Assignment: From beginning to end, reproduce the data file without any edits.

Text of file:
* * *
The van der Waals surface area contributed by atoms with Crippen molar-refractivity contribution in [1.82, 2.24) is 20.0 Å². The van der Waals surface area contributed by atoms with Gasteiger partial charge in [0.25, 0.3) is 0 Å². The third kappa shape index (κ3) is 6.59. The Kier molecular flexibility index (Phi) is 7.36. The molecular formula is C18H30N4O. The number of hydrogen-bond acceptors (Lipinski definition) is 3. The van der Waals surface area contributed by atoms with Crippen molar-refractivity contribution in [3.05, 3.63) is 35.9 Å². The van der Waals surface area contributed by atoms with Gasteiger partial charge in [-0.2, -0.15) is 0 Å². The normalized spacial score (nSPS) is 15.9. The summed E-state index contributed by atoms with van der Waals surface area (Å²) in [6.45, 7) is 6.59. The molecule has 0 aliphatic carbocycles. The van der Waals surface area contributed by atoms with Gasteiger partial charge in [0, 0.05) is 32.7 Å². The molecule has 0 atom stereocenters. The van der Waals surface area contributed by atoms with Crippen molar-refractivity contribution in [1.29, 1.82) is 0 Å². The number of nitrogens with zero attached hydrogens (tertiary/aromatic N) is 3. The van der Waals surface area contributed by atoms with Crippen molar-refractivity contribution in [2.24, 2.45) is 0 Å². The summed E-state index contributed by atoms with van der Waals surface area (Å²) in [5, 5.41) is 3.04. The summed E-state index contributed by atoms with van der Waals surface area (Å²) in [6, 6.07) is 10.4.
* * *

The van der Waals surface area contributed by atoms with Crippen molar-refractivity contribution in [1.82, 2.24) is 20.0 Å². The van der Waals surface area contributed by atoms with Gasteiger partial charge in [0.25, 0.3) is 0 Å². The third kappa shape index (κ3) is 6.59. The Kier molecular flexibility index (Phi) is 7.36. The molecular formula is C18H30N4O. The number of hydrogen-bond acceptors (Lipinski definition) is 3. The van der Waals surface area contributed by atoms with Crippen molar-refractivity contribution in [3.05, 3.63) is 35.9 Å². The van der Waals surface area contributed by atoms with Gasteiger partial charge in [-0.2, -0.15) is 0 Å². The normalized spacial score (nSPS) is 15.9. The summed E-state index contributed by atoms with van der Waals surface area (Å²) in [6.45, 7) is 6.59. The molecule has 0 aliphatic carbocycles. The van der Waals surface area contributed by atoms with Gasteiger partial charge in [0, 0.05) is 32.7 Å². The molecule has 0 atom stereocenters. The van der Waals surface area contributed by atoms with Crippen molar-refractivity contribution in [1.29, 1.82) is 0 Å². The number of nitrogens with zero attached hydrogens (tertiary/aromatic N) is 3. The van der Waals surface area contributed by atoms with Crippen molar-refractivity contribution in [2.24, 2.45) is 0 Å². The summed E-state index contributed by atoms with van der Waals surface area (Å²) in [5, 5.41) is 3.04. The summed E-state index contributed by atoms with van der Waals surface area (Å²) in [6, 6.07) is 10.4.